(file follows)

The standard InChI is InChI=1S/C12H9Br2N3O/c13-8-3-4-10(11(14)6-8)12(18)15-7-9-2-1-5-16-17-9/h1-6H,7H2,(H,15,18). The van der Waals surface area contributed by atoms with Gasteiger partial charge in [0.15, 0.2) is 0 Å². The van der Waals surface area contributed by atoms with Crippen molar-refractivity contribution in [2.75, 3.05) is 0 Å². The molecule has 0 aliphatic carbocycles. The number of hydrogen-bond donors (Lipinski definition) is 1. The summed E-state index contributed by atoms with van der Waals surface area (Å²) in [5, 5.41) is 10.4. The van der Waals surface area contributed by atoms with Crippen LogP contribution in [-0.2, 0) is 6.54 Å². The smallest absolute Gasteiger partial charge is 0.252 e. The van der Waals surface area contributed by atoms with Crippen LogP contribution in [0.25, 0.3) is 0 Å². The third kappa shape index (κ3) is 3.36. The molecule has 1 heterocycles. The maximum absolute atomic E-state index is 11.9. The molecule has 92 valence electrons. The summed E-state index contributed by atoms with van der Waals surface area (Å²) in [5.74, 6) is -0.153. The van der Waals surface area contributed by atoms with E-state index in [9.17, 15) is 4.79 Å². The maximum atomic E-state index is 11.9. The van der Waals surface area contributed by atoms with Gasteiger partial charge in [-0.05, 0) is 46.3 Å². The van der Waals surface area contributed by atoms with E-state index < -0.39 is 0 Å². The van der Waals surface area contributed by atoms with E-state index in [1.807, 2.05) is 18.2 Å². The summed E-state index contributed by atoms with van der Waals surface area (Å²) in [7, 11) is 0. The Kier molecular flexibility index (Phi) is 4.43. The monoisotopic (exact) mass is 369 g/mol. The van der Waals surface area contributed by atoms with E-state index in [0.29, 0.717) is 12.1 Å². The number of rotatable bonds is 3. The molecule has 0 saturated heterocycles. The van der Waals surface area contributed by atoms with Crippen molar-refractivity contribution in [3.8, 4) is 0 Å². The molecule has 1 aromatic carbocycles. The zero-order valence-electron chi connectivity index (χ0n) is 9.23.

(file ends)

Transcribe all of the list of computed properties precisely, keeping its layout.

The standard InChI is InChI=1S/C12H9Br2N3O/c13-8-3-4-10(11(14)6-8)12(18)15-7-9-2-1-5-16-17-9/h1-6H,7H2,(H,15,18). The van der Waals surface area contributed by atoms with Gasteiger partial charge in [0.15, 0.2) is 0 Å². The van der Waals surface area contributed by atoms with Crippen molar-refractivity contribution in [2.75, 3.05) is 0 Å². The molecule has 0 aliphatic carbocycles. The number of hydrogen-bond donors (Lipinski definition) is 1. The summed E-state index contributed by atoms with van der Waals surface area (Å²) in [5, 5.41) is 10.4. The van der Waals surface area contributed by atoms with Crippen LogP contribution in [-0.2, 0) is 6.54 Å². The smallest absolute Gasteiger partial charge is 0.252 e. The van der Waals surface area contributed by atoms with Crippen LogP contribution in [0.25, 0.3) is 0 Å². The third kappa shape index (κ3) is 3.36. The molecule has 1 heterocycles. The maximum absolute atomic E-state index is 11.9. The molecule has 92 valence electrons. The summed E-state index contributed by atoms with van der Waals surface area (Å²) in [5.74, 6) is -0.153. The van der Waals surface area contributed by atoms with E-state index in [9.17, 15) is 4.79 Å². The maximum atomic E-state index is 11.9. The van der Waals surface area contributed by atoms with Gasteiger partial charge in [-0.05, 0) is 46.3 Å². The van der Waals surface area contributed by atoms with E-state index < -0.39 is 0 Å². The van der Waals surface area contributed by atoms with E-state index in [1.807, 2.05) is 18.2 Å². The summed E-state index contributed by atoms with van der Waals surface area (Å²) in [7, 11) is 0. The Kier molecular flexibility index (Phi) is 4.43. The monoisotopic (exact) mass is 369 g/mol. The van der Waals surface area contributed by atoms with E-state index in [0.29, 0.717) is 12.1 Å². The number of rotatable bonds is 3. The molecule has 0 saturated heterocycles. The van der Waals surface area contributed by atoms with Crippen molar-refractivity contribution in [3.8, 4) is 0 Å². The molecule has 1 aromatic carbocycles. The zero-order valence-electron chi connectivity index (χ0n) is 9.23.